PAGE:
Monday, 21 July 2014

Dulce de Leche Stuffed Chocolate Churro Bites

THIS is what I am talking about. 

Mini churros filled with dulce de leche and then dipped in a mixture of dark and milk chocolate. We ate long, crispy churros in Argentina last year that had been filled with dulce de leche repostero and then coated completely in chocolate.

The recipe for the actual churro batter comes from Nigella - in her book Kitchen, which was in turn, adapted from a recipe by Thomasina Miers. It's a brilliant, easy recipe. Most churro recipes need you to make a sort of buñuelo mixture by heating up and beating flour, butter, water and eggs - but hers is just a quick whisk in a bowl and then a squeeze out of a piping bag. 

Nigella uses a large star-shaped nozzle for hers, I've used a Wilton 1M piping nozzle, that I use for piping swirls onto cupcakes. It's intentional: I wanted the churros to be 'one-bite-wonders, rather than the long, ridged spindly ones that are more traditional. Also, that way you get a good filling of dulce de leche. And don't worry about how you get the dulce de leche into the churros. It's easy. 

You could dip the churro bites into dark or milk chocolate if you prefer - I like to use a mixture of both.  

Dulce de Leche Stuffed Churro Bites
Makes about 30
Nigella's churro mixture (don't bother with the cinnamon and sugar - you won't need it for this)
oil, for deep-frying
approx 200g dulce de leche caramel
100g milk chocolate
100g dark chocolate

Make up the churro mixture as per Nigella's instructions, leaving out the bit where you mix the cinnamon and sugar together - you won't need it. Scrape the thick dough into a piping bag fitted with a Wilton 1M nozzle - a large, star-shaped nozzle you might usually use for icing your cupcakes. 

Fill a smallish saucepan with the deep-frying oil, so it comes up to about two-thirds up the sides. Heat it up to 170ºC, or until a little dollop of batter sizzles and turns golden. Dangle the piping bag carefully over the saucepan and squeeze and then snip little 'bites' off and into the oil. Aim for them to be about 2cm in length. Drop them in fairly close to the pan so they don't splash. The oil will be very hot. Cook them in batches of about 5-6. 

As they turn crisp and golden in the oil - they'll take just a couple of minutes - fish them out with a slotted spoon and onto a waiting plate lined with kitchen paper, to soak up any excess oil. Let them cool, and once they're all done, turn off the heat under the oil.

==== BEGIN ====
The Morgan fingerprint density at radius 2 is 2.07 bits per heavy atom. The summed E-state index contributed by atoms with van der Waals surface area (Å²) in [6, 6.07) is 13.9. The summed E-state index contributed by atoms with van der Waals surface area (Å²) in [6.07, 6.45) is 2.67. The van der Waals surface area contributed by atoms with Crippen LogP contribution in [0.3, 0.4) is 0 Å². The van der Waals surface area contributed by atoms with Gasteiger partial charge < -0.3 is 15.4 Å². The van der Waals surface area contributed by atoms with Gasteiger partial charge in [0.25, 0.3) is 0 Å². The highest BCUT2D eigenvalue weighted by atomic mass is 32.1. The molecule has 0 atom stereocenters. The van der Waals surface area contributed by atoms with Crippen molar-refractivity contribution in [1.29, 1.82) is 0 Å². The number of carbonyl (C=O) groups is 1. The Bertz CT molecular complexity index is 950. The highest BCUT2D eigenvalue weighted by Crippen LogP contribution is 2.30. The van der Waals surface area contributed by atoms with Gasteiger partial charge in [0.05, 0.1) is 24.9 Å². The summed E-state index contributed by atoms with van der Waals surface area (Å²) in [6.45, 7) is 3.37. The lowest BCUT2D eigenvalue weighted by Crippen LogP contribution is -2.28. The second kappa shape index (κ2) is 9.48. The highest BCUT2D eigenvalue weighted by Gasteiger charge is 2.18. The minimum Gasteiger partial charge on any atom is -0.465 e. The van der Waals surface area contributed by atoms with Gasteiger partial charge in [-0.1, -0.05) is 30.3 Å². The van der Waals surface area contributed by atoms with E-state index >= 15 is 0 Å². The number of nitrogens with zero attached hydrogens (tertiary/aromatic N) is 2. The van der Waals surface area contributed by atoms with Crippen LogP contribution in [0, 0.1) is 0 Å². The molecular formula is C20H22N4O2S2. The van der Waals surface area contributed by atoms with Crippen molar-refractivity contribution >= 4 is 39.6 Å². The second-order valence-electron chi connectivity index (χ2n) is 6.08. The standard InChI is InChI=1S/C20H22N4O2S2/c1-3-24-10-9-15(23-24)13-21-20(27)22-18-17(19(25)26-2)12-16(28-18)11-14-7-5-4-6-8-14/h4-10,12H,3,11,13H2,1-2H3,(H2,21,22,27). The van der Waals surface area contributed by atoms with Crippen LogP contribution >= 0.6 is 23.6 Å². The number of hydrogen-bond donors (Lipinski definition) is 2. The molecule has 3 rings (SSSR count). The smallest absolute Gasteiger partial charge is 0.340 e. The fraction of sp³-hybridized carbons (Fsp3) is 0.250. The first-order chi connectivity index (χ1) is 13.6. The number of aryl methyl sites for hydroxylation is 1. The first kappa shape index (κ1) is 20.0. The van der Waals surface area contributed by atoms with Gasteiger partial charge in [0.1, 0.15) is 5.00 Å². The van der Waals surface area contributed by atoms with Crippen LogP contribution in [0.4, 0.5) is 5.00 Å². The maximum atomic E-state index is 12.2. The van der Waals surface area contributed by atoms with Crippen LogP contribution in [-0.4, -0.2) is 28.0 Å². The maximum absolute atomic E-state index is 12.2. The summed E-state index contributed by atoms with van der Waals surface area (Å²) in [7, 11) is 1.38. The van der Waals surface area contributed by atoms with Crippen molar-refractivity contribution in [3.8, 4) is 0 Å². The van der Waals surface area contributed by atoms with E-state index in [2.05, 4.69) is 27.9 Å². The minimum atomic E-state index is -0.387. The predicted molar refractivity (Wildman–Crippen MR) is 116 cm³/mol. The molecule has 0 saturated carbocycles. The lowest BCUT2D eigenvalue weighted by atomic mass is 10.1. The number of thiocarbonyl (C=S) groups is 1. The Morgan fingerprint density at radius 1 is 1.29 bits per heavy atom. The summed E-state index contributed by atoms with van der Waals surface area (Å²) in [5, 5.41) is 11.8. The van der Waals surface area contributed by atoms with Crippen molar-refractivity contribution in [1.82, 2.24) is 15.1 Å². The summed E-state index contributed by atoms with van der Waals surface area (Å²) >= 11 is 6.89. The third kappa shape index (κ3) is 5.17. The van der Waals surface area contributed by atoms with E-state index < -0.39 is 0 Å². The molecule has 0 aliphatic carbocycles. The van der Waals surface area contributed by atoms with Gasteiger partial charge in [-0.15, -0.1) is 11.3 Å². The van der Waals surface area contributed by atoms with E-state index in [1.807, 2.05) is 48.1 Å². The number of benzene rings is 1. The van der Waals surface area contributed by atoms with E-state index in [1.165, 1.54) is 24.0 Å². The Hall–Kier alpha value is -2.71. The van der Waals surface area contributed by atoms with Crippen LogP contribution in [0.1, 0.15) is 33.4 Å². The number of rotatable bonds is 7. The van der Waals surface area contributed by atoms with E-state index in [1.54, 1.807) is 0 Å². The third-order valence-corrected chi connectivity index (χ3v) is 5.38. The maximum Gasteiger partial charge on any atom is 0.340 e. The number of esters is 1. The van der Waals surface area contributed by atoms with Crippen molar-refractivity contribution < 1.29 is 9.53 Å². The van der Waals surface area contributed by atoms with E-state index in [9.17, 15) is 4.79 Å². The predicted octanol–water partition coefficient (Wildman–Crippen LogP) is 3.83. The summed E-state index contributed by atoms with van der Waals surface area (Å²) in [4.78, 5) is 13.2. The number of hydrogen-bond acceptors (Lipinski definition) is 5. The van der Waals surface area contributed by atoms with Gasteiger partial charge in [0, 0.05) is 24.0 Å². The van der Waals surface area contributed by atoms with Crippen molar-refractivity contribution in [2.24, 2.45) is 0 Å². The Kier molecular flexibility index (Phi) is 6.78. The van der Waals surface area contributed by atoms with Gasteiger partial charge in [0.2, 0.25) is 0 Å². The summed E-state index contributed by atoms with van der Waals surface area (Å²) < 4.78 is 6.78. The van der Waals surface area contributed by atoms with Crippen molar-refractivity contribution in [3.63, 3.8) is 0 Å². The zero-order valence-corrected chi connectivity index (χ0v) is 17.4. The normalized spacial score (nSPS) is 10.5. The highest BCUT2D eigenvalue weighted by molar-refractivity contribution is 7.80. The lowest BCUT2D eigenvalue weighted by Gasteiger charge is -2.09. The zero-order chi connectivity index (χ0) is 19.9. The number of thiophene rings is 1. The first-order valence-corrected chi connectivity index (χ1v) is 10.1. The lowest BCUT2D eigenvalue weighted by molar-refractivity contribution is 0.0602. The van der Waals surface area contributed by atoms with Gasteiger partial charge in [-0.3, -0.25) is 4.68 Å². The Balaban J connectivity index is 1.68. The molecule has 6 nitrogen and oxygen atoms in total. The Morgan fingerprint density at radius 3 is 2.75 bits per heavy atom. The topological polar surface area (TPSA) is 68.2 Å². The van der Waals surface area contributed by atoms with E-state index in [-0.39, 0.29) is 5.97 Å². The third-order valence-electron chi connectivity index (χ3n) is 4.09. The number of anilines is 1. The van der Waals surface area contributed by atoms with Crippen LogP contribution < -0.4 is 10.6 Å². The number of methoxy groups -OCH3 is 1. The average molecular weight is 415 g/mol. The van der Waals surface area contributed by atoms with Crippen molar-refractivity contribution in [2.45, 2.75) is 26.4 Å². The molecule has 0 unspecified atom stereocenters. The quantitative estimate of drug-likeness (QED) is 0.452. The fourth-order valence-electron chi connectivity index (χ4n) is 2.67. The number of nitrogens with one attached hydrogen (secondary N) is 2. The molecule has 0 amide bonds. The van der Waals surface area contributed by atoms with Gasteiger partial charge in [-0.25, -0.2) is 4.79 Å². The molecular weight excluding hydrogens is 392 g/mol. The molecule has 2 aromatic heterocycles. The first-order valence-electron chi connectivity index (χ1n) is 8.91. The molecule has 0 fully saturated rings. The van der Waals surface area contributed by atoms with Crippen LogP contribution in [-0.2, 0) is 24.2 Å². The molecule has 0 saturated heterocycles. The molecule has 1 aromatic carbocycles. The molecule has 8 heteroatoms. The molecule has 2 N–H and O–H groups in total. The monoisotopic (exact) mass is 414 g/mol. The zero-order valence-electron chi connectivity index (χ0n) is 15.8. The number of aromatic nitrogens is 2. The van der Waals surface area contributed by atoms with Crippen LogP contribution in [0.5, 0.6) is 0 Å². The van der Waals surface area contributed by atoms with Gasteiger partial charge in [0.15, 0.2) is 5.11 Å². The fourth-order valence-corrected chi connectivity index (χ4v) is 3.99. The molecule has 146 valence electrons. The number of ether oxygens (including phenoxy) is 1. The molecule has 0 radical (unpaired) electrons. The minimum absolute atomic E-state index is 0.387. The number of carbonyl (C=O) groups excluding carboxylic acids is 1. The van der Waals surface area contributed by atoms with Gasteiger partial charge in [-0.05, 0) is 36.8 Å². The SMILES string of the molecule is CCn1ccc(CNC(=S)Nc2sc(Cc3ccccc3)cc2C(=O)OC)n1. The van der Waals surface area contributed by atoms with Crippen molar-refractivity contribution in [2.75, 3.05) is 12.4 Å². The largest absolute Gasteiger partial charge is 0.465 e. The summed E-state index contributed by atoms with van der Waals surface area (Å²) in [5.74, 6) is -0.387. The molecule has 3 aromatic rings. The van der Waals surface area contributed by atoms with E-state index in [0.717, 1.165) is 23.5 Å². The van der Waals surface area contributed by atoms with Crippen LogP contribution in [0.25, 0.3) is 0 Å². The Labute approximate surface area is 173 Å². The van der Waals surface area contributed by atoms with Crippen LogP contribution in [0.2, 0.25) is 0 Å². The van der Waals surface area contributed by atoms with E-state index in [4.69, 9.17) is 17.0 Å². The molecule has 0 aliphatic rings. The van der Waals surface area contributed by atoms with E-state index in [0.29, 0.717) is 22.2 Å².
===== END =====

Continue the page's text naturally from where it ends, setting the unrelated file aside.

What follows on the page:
Next, once the churro bites are cooled, get a skewer and make a little hole at one end of each churro bite - wiggling it around so you have somewhere to squeeze the dulce de leche into. Don't push all the way through, just about two-thirds of the way in. Scrape the dulce de leche into a second piping bag fitted with a small nozzle - the kind you might write names on birthday cakes with. Twist the top, and then pipe dulce de leche into the hole you made with the skewer, pulling it out slowly as you squeeze. Arrange on a plate. 

Finally, melt the two types of chocolate together, either slowly in a microwave or over a pan of simmering water, and then dip the churro bites in, so the chocolate comes up just about half-way. Place on greaseproof paper to dry. Serve when the chocolate is set. 

The churros are best eaten on the day they're made - if you try and store them in the fridge for the next day, they'll go soggy. 

Notes: You can also buy chocolate dulce de leche - if you can get hold of this, just stuff them with this and skip the chocolate coating. Or, after stuffing, you could just roll them in cinnamon sugar. 

Friday, 18 July 2014

AIP Paleo Meattzza con Palmitos

I first fell in love with the idea of a meattzza (a pizza with a meat base) when I saw Nigella Lawson make one on her TV show Nigellissima. And then, when I stopped eating cheese, I knew I had to create a version that was dairy-free. But what would be the cheese substitute? 

Hmmmm. Let me think. 

I thought about it for weeks